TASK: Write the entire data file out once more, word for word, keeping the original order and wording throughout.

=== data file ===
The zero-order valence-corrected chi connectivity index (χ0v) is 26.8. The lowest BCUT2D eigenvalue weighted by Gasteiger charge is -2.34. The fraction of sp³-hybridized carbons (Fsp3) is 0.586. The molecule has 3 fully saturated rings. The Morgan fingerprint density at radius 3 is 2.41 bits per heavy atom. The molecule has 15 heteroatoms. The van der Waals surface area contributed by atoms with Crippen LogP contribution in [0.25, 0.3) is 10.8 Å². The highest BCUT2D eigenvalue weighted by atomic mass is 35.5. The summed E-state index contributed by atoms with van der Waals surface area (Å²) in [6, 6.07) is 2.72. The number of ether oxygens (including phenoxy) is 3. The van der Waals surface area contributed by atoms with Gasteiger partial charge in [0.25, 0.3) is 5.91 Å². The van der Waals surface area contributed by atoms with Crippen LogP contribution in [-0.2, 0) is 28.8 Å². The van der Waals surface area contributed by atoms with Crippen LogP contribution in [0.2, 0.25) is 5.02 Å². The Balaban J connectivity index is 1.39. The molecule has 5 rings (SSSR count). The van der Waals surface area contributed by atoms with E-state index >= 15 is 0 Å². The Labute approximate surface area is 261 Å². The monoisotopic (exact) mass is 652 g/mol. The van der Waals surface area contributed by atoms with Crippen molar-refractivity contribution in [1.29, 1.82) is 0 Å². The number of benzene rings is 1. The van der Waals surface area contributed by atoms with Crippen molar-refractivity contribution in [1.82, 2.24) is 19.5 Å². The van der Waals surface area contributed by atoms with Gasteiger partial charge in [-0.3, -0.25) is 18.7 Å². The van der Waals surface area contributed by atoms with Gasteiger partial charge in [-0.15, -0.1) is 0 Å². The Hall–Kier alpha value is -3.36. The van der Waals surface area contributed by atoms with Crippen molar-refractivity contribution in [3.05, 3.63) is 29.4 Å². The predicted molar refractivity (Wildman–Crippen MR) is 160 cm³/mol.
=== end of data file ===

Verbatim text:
The zero-order valence-corrected chi connectivity index (χ0v) is 26.8. The lowest BCUT2D eigenvalue weighted by Gasteiger charge is -2.34. The fraction of sp³-hybridized carbons (Fsp3) is 0.586. The molecule has 3 fully saturated rings. The Morgan fingerprint density at radius 3 is 2.41 bits per heavy atom. The molecule has 15 heteroatoms. The van der Waals surface area contributed by atoms with Crippen LogP contribution in [0.25, 0.3) is 10.8 Å². The highest BCUT2D eigenvalue weighted by atomic mass is 35.5. The summed E-state index contributed by atoms with van der Waals surface area (Å²) in [6, 6.07) is 2.72. The number of ether oxygens (including phenoxy) is 3. The van der Waals surface area contributed by atoms with Gasteiger partial charge in [0.25, 0.3) is 5.91 Å². The van der Waals surface area contributed by atoms with Crippen LogP contribution in [-0.2, 0) is 28.8 Å². The van der Waals surface area contributed by atoms with Crippen LogP contribution in [0.2, 0.25) is 5.02 Å². The Balaban J connectivity index is 1.39. The molecule has 5 rings (SSSR count). The van der Waals surface area contributed by atoms with E-state index >= 15 is 0 Å². The Labute approximate surface area is 261 Å². The monoisotopic (exact) mass is 652 g/mol. The van der Waals surface area contributed by atoms with Crippen molar-refractivity contribution in [1.29, 1.82) is 0 Å². The number of benzene rings is 1. The van der Waals surface area contributed by atoms with Crippen molar-refractivity contribution in [1.82, 2.24) is 19.5 Å². The van der Waals surface area contributed by atoms with Gasteiger partial charge in [-0.3, -0.25) is 18.7 Å². The van der Waals surface area contributed by atoms with Gasteiger partial charge in [-0.15, -0.1) is 0 Å². The Hall–Kier alpha value is -3.36. The van der Waals surface area contributed by atoms with Crippen molar-refractivity contribution in [3.05, 3.63) is 29.4 Å². The predicted molar refractivity (Wildman–Crippen MR) is 160 cm³/mol.